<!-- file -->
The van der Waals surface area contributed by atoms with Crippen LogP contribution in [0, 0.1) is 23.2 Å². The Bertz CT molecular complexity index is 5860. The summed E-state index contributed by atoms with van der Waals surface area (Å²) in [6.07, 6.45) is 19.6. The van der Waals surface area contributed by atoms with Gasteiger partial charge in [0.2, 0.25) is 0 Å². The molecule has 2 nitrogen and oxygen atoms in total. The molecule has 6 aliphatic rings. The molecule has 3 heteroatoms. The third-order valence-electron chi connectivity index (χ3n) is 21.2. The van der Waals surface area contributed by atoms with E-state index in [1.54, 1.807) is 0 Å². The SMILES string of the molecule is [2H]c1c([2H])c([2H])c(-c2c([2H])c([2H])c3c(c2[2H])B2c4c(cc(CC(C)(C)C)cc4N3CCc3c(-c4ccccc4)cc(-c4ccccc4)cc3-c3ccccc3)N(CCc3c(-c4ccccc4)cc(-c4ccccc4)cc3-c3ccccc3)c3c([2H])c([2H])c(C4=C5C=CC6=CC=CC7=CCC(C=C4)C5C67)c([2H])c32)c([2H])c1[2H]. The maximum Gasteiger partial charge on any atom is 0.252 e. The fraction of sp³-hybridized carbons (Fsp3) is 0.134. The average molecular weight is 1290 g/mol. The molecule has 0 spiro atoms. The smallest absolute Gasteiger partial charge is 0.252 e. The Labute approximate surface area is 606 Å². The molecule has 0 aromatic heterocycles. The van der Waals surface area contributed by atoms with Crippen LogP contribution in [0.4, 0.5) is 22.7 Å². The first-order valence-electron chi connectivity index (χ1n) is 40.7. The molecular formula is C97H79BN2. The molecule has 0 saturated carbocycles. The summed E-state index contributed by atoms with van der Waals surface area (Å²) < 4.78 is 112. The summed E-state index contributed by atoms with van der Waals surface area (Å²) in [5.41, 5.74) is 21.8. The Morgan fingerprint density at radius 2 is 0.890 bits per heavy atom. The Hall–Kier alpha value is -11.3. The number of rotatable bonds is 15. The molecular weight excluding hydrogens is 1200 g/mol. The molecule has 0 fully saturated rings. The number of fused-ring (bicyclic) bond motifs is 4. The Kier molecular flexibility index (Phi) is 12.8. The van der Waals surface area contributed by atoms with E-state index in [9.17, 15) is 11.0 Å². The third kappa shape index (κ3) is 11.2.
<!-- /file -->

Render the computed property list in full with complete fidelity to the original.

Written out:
The van der Waals surface area contributed by atoms with Crippen LogP contribution in [0, 0.1) is 23.2 Å². The Bertz CT molecular complexity index is 5860. The summed E-state index contributed by atoms with van der Waals surface area (Å²) in [6.07, 6.45) is 19.6. The van der Waals surface area contributed by atoms with Gasteiger partial charge in [0.2, 0.25) is 0 Å². The molecule has 2 nitrogen and oxygen atoms in total. The molecule has 6 aliphatic rings. The molecule has 3 heteroatoms. The third-order valence-electron chi connectivity index (χ3n) is 21.2. The van der Waals surface area contributed by atoms with E-state index in [1.54, 1.807) is 0 Å². The SMILES string of the molecule is [2H]c1c([2H])c([2H])c(-c2c([2H])c([2H])c3c(c2[2H])B2c4c(cc(CC(C)(C)C)cc4N3CCc3c(-c4ccccc4)cc(-c4ccccc4)cc3-c3ccccc3)N(CCc3c(-c4ccccc4)cc(-c4ccccc4)cc3-c3ccccc3)c3c([2H])c([2H])c(C4=C5C=CC6=CC=CC7=CCC(C=C4)C5C67)c([2H])c32)c([2H])c1[2H]. The maximum Gasteiger partial charge on any atom is 0.252 e. The fraction of sp³-hybridized carbons (Fsp3) is 0.134. The average molecular weight is 1290 g/mol. The molecule has 0 spiro atoms. The smallest absolute Gasteiger partial charge is 0.252 e. The Labute approximate surface area is 606 Å². The molecule has 0 aromatic heterocycles. The van der Waals surface area contributed by atoms with Crippen LogP contribution in [0.4, 0.5) is 22.7 Å². The first-order valence-electron chi connectivity index (χ1n) is 40.7. The molecular formula is C97H79BN2. The molecule has 0 saturated carbocycles. The summed E-state index contributed by atoms with van der Waals surface area (Å²) < 4.78 is 112. The summed E-state index contributed by atoms with van der Waals surface area (Å²) in [5.41, 5.74) is 21.8. The Morgan fingerprint density at radius 2 is 0.890 bits per heavy atom. The Hall–Kier alpha value is -11.3. The number of rotatable bonds is 15. The molecular weight excluding hydrogens is 1200 g/mol. The molecule has 0 fully saturated rings. The number of fused-ring (bicyclic) bond motifs is 4. The Kier molecular flexibility index (Phi) is 12.8. The van der Waals surface area contributed by atoms with E-state index in [9.17, 15) is 11.0 Å². The third kappa shape index (κ3) is 11.2.